While the Tribunal relied on Article 31(1) of the VCLT to conclude that the “ordinary meaning” of the provision in question did not prevent the payment of compensation when a State sought to pass or implement inter alia environmental measures, the Tribunal did not accept Canada’s submission that payment of compensation is not required in such circumstances. In doing so, the Tribunal disregarded Articles 31(2)(a) and 31(3) of the VCLT which provide that any agreement between the parties regarding the interpretation of the treaty or the application of its provisions shall be relevant for interpretation. Other than stating that “it cannot accept Canada’s statement” because it did “not comport with the ordinary meaning of the Article [2201(3)] when construed in the context of the FTA as a whole and specifically in the context of Chapter Eight [(the Investment Chapter)]” (paragraph 836), the Tribunal did not explain its decision further. To address specifically the issue of inconsistency in treaty interpretation in investment arbitration, submissions from the governments of Costa Rica, Peru, Israel, Japan, Mexico and Peru during the sessions of UNCITRAL Working Group III have indicated that “the use of binding joint interpretation of treaty provisions by Parties should be encouraged, and it should be ensured that such joint interpretations would be binding on the ISDS tribunals” (paragraph 8).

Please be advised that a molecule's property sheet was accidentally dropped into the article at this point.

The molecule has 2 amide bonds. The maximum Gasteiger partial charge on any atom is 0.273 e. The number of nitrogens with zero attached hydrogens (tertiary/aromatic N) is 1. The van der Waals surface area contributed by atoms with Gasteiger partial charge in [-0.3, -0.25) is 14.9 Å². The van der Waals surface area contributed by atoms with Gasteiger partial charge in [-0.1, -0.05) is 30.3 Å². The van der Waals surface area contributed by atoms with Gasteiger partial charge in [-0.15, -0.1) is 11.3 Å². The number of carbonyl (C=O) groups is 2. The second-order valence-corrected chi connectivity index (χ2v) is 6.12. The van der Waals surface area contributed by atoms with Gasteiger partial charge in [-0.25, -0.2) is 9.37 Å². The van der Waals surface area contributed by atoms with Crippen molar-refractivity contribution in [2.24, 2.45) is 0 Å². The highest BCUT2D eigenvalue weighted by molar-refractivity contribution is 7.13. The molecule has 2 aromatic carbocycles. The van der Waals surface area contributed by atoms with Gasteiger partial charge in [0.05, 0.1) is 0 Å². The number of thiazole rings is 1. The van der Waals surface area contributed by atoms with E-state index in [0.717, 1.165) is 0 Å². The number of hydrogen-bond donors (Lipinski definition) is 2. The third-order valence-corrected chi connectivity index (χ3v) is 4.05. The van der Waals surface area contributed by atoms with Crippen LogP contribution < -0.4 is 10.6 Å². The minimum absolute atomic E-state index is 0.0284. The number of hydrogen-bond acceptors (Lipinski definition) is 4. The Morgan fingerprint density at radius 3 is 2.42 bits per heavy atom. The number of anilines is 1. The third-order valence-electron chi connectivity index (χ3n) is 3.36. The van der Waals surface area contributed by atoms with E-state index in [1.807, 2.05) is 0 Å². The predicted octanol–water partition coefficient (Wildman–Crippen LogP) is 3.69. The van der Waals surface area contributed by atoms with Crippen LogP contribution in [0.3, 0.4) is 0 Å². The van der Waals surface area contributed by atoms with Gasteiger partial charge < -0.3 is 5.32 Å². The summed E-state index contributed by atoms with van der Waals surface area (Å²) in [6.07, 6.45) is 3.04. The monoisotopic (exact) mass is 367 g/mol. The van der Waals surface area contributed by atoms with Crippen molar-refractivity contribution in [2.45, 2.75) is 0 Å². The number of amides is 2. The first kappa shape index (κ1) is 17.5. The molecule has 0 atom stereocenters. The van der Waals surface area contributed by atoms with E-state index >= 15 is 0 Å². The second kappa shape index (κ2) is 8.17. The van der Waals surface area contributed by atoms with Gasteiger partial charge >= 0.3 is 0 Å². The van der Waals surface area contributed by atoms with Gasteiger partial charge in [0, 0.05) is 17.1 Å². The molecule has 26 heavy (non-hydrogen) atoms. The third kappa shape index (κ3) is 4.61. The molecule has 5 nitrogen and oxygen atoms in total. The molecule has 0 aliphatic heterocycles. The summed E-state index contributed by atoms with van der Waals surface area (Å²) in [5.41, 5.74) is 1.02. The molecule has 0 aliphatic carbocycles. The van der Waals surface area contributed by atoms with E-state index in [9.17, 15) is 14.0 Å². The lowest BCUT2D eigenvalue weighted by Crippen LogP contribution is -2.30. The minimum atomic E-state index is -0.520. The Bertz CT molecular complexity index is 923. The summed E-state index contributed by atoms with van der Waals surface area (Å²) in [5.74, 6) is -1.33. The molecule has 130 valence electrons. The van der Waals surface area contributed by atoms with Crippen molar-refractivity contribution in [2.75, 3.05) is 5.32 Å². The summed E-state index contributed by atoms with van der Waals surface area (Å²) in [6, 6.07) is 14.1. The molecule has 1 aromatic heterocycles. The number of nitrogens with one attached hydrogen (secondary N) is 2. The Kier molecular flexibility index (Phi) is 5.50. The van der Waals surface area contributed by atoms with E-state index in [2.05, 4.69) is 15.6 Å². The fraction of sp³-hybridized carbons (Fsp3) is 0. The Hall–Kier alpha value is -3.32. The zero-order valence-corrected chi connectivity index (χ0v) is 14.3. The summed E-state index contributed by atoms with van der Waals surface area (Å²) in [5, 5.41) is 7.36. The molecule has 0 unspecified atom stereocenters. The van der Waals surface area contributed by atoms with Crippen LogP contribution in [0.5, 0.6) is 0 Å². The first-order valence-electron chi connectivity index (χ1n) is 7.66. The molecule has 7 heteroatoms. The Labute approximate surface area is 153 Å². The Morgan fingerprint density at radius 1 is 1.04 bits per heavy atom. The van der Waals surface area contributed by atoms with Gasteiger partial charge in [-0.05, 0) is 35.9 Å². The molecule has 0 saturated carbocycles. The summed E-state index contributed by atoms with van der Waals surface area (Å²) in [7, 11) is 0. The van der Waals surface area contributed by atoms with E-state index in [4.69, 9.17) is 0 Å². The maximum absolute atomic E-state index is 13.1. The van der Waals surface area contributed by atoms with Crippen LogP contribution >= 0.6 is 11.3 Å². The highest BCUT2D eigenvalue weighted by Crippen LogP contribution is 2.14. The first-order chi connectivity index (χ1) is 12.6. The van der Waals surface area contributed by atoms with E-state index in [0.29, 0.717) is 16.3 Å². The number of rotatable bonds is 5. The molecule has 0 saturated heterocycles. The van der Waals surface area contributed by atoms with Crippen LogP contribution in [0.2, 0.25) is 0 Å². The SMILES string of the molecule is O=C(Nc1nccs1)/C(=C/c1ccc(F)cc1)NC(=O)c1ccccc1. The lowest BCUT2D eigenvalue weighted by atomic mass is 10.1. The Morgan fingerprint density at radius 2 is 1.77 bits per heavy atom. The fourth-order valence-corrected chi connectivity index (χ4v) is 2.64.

The majority’s decision to place environmental protection and investment protection on an equal footing has drawn criticism from practitioners and academics alike. The Canada-Colombia FTA forms part of the “new generation” of investment treaties that, among others, provide guidance as to how public policy issues, such as environmental protection and human rights violations, should be addressed in the context of investment protection. These provisions are included in new generation BITs as a response to the criticisms levelled against the investor-State dispute settlement system. Some commentators have, however, questioned the utility of these new generation treaties (which contain considerably lengthier investment chapters), if arbitral tribunals continue to interpret them in the same manner as treaties which do not contain such express and detailed exceptions to investment protection.